It was in their third year when the girls had to learn to understand probability that the five shilling coin which Jancinta kept as a souvenir became important. As could be expected Jacinta grasped probability intuitively with little effort. Grace couldn’t. Jacinta then got the idea of demonstrating probability to Grace. She agreed with Grace, that each one would take ten flips of the coin while the other wrote the sequence down and then the other one would take her turn of ten flips. They would repeat this ten times so that there would be a total of 100 flips each or 200 total flips.

 

Grace went first and her total was four heads and six tails, really nothing spectacular about this. Then Jacinta flipped seven tails and three heads. And so it went until Grace’s seventh turn. She flipped a head, then another head, then a third, fourth, and fifth head. Jacinta then asked her, “What is the chance of the next flip being a “head?” Grace answered, “It has to be a tail since too many heads have come up?” Jacinta answered, “No, there is still a 50% chance it will again be a head and 50% chance it will be a tail.” “But look at all these heads – there can’t be another one.” “Yes, that’s the point,” responded Jacinta. “You can remember that there were five straight heads as I wrote them down. But the coin is stupid – it can’t remember anything. It doesn’t know that it came up heads the last five times. So it will do as it always does with the probability of being 50% heads and 50% tails.” So Grace flipped the remaining five times and remarkably they all came up heads so that she had ten straight heads. Jacinta then commented to her that ten straight heads would come up only once every 1024 times the coin was flipped ten times. When the two girls added up the total of their 200 coin flips, it was 101 heads and 99 tails – close to 50 – 50 as Jacinta had predicted.

 

It was in their last year that the probability lesson had another twist. Grace said that she was going to have two children, one boy and one girl. Jacinta asked, “How do you know you will get one each? You have only a 50% chance of getting one boy and one girl, a 25% chance of getting two girls, and a 25% chance of getting two boys.” “I will pray,” replied Grace. So Jacinta got out the 5/- coin again. This time they filled the coin only twice. Heads meant a boy and tails meant a girl. They each took turns flipping the coin twice and low and behold, it was exactly half the time that the result was a boy and a girl. On the other hand, two boys came up more often than two girls, but Jacinta commented that if they did this a hundred times, the result would be closer.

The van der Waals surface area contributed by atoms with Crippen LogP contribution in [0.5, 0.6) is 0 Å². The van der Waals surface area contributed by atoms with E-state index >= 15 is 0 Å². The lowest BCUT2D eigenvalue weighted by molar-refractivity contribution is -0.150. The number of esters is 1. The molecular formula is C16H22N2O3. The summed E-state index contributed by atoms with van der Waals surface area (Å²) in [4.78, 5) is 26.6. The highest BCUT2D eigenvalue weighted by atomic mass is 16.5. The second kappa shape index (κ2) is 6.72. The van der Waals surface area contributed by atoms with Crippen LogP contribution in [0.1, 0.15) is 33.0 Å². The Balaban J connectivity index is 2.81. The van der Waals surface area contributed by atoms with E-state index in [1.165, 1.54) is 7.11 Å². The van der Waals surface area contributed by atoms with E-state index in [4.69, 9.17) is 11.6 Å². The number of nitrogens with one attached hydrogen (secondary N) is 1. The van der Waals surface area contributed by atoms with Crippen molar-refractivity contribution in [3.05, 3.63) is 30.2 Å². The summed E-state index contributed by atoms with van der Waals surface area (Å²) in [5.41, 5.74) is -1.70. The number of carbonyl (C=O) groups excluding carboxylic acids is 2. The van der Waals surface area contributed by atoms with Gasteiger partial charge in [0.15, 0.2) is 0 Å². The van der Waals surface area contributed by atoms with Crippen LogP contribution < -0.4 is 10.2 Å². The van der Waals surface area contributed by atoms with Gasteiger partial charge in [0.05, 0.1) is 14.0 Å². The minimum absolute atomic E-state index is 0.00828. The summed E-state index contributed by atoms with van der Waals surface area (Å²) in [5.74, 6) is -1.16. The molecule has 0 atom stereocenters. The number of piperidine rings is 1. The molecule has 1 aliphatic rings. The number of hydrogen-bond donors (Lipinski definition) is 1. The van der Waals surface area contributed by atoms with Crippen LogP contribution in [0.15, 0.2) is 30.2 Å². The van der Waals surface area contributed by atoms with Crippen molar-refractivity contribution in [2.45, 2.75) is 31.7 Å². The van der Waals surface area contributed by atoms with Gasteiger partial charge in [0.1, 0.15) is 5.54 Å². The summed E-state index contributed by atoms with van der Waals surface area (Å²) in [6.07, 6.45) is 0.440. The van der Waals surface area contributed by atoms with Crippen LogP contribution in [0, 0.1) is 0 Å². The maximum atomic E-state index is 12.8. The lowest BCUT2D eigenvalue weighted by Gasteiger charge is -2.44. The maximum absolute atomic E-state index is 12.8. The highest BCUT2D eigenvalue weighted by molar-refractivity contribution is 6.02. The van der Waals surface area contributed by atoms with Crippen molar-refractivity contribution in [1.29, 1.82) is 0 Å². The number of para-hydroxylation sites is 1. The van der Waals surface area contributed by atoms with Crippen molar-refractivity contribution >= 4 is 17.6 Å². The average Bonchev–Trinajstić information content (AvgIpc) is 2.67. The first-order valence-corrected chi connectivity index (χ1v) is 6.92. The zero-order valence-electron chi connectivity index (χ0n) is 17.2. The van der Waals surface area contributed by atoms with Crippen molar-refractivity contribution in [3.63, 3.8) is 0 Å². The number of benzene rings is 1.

It was Monday, March 17, 2008 – Grace well remembers the date – shortly after Kibaki and Raila had shaken hands on February 28 to end the Kenyan post-election violence. Grace along with other students had been told to go home to collect fees for those annoying add-ons that secondary schools charged – extra building fund fee, charge for the mock examination, fund for the teachers’ tea, and so on. The total was 2600/-. Since her English class was having a practice exam that day, Grace asked if she could stay for the class, eat lunch and then go home. Since Nairobi only at most three hours away on public transportation she would have no problem getting home and then returning with the fees the next day. Since she was the best English student in fourth form and the school had high hopes that she would receive an extremely high mark, she was given permission. The other girls who had been sent home left in the morning.

 

After lunch, Grace packed a small bag with one day’s change of clothes and grabbing her purse and bag walked down to the bus stand to catch a bus or matatu for Thika and then on to Nairobi. When she got to the bus stand, as usual there were many motorcycle and bicycle taxi boys plus the touts, drunk as always. One of the touts grabbed her bag, but Grace resisted since she never let these drunks carry her bags since one could never be sure what would happen to them. The tout then responded in Swahili, “You black bitch, why don’t you go back to where you came from? Central [Province] is only for us.” The other men standing around laughed and said something in Kikuyu. While Grace didn’t know the Kikuyu language she had been around long enough and was adept at language so she understood that they said something like, “Go back to Lake Victoria and swim in its filth with Raila.” They laughed again. All this upset Grace but she held tightly to her bag and purse and crossed the road to the stand going to Thika.